• they are able to operate from alternative premises for the duration of the self-isolation period where: parents require the childcare provision to continue; the childminder has a Care Inspectorate evaluation of good or above for the quality of environment; and there are no other concerns in relation to the service operation

Before using the exemption, childminders must undertake a risk assessment taking full account of their personal circumstances and the circumstances of children using their service.

In order to use the exemption, childminders must satisfy all of the following conditions:

    • have had their second COVID-19 vaccination more than 14 days before the contact that led to their isolation
    • have a valid vaccination record (You can download the NHS Scotland Covid Status app or get a paper record of your vaccine status from NHS Inform)
    • not have symptoms of COVID-19
    • have evidence of a negative PCR test undertaken since being identified as a close contact
    • register daily negative LFD tests for the duration of their recommended isolation period
    • make reasonable efforts to isolate from COVID positive household members at home
    • fully comply with any PPE requirements, hand hygiene and other infection control measures
    • have undertaken robust risk assessment which takes full account of their personal circumstances and those of children accessing the setting

If a childminder wishes to arrange to operate from alternative premises for the duration of the self-isolation period, they should apply for a variation via the Care Inspectorate portal to operate from alternative premises stating it is a Covid-19 requirement. The Care Inspectorate will process these applications as urgent variations. The childminder would require to confirm the following:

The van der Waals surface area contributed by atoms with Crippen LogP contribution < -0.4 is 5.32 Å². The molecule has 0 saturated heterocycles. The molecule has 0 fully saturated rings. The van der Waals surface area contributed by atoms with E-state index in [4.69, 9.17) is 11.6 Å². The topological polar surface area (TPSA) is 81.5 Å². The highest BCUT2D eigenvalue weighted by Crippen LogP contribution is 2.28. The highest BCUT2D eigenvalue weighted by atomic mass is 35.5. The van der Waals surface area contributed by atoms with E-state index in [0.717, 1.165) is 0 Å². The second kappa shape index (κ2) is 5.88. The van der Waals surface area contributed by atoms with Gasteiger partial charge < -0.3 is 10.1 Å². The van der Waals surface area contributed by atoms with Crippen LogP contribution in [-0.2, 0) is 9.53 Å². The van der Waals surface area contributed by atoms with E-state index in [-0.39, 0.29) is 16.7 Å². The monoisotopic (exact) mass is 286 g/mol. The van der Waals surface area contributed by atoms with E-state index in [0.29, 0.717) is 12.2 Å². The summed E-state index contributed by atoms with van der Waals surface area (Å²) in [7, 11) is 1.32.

• the alternative premises are safe for the purpose of childminding
    • there is appropriate space for the care of the children
    • adequate resources will be available to meet the needs of children
    • the premise has appropriate smoke detection
    • parents have agreed that their children can be cared for in the alternative location
    • no adults over the age of 16 not approved by the Care Inspectorate as a childminder adult resident or childminding assistant will be present in the premise during the hours of childminding

Childminders who employ assistants

Childminders are responsible for administering the exemption for childminding assistants in line with the following guidance. They must undertake a robust risk assessment taking full account of their personal circumstances, the assistant’s circumstances and those of children using the service. The decision to volunteer to leave self-isolation must be made freely by the assistant.